What L.A. schools forgot in boneheaded iPad hand out

The sound of ka-ching rang loud and clear at Apple headquarters when the Los Angeles Unified School District embarked on a $1 billion initiative to place an iPad in the hands of each of the more than 600,000 students in the nation's second largest school district. But while Apple counts its coin, the district is learning a hard lesson in security and how technology can create as many problems as it solves.

Laughable security

Within a week after the year-long rollout started last month, 300 high school students managed to hack the security software meant to keep their attention on schoolwork instead of surfing the web, according to the Los Angeles Times. They didn't have to be tech wizards to do it. They only had to erase their personal profiles when they got home and they were free to socialize on Facebook, watch YouTube and listen to tunes on Pandora.

The student mischief sent the district into a tizzy. Students at the three schools where the hacking occurred had to turn in their tablets while pupils in the remaining dozen schools that handed out iPads were no longer allowed to take them home.

Meanwhile, the school district is pondering what to do. It's still deciding whether a tougher security app would solve the problem or whether to set up the tablet, so it can only access the curriculum software when taken off the school network.

While thinking about security, the district has been blindsided by a host of other problems. Teachers have complain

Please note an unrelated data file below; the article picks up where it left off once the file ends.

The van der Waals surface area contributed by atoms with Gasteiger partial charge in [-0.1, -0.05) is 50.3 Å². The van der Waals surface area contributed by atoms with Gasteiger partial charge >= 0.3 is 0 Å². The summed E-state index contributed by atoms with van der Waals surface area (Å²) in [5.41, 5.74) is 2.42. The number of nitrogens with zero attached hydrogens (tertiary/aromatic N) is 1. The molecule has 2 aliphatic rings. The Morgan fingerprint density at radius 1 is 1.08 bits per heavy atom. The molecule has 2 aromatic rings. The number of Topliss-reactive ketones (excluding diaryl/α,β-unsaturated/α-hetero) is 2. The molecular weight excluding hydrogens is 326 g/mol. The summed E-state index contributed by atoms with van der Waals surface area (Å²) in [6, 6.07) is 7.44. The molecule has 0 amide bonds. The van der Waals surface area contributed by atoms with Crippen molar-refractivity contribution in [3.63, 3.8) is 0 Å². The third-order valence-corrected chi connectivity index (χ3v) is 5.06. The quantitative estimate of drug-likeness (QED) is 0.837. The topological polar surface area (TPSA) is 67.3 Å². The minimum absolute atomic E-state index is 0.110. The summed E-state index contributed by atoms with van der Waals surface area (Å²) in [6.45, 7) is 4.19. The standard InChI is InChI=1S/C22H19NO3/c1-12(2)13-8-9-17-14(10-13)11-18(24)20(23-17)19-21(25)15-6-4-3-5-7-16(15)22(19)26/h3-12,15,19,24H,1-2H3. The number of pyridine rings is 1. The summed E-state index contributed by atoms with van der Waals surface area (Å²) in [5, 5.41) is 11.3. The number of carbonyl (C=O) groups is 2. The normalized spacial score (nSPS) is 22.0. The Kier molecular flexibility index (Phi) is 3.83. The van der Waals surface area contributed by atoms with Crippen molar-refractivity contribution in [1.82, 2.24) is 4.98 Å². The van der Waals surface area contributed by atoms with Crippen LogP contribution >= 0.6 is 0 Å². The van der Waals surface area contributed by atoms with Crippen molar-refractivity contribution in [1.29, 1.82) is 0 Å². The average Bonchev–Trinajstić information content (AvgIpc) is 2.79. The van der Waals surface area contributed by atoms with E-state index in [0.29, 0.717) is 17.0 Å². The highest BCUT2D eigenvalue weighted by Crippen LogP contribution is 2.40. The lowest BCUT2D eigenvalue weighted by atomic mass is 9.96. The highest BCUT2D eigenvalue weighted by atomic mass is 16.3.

ed of not being able to connect to the Internet in classrooms and of having trouble getting all the tablets to work for all students at once.

In addition, the district hasn't decided whether parents should be responsible for the roughly $700 iPads when they are lost or broken. Considering that nearly 18% of the families in the district are at the poverty level, I would guess that a lot of parents would tell their kids to leave the iPads at school, rather than risk shelling out hundreds of dollars.

As if the hardware snafus aren't enough, the curriculum software from Pearson isn't getting any high marks.

"A mediocre teacher with little training, and with a shiny new textbook, could do better than what I saw," former teacher and school board member David Tokofsky told the Times.


Tech-wrapped naivete

Meanwhile, school Superintendent John Deasy, who was featured as a pitchman in an iPad commercial, is in denial. He insists that the initiative he pushed hard for is right on track. "It's an astonishing success," he told the Los Angeles Times.

What's astonishing is the runaway idealism driving Deasy to spend $500 million in school bond money for the iPads and software and an equal amount for wiring the campuses.

To Deasy, putting iPads in the hands of kids in a school system of mostly low-income families and a dropout rate of 20% is a "civil rights issue."

"My goal is to provide youth in poverty with tools that heretofore only rich kids have had. And I'd like to do that as quickly as possible," he said, according to the Times.

Sadly, Deasy's rush to level the playing field between rich and poor by replacing textbooks with technology won't change the lives of poor kids. The obstacles they face in trying to climb out of poverty can't be wiped away with an iPad.

The security fiasco lifted the curtain off an expensive and overly ambitious initiative that was launched with too little public discussion, teacher training and parent education. On top of all that, it's ludicrous to parade technology as a cure for poverty.

When Google unveiled plans to use giant balloons to beam down the Internet to poor nations, Microsoft chairman Bill Gates brought the idea down to earth when he told Businessweek:

"When you’re dying of malaria, I suppose you’ll look up and see that balloon, and I’m not sure how it’ll help you. When a kid gets diarrhea, no, there’s no website that relieves that."

Lets hope L.A. scales back its ambitions before too much money is wasted.

Copyright © 2013 IDG Communications, Inc.

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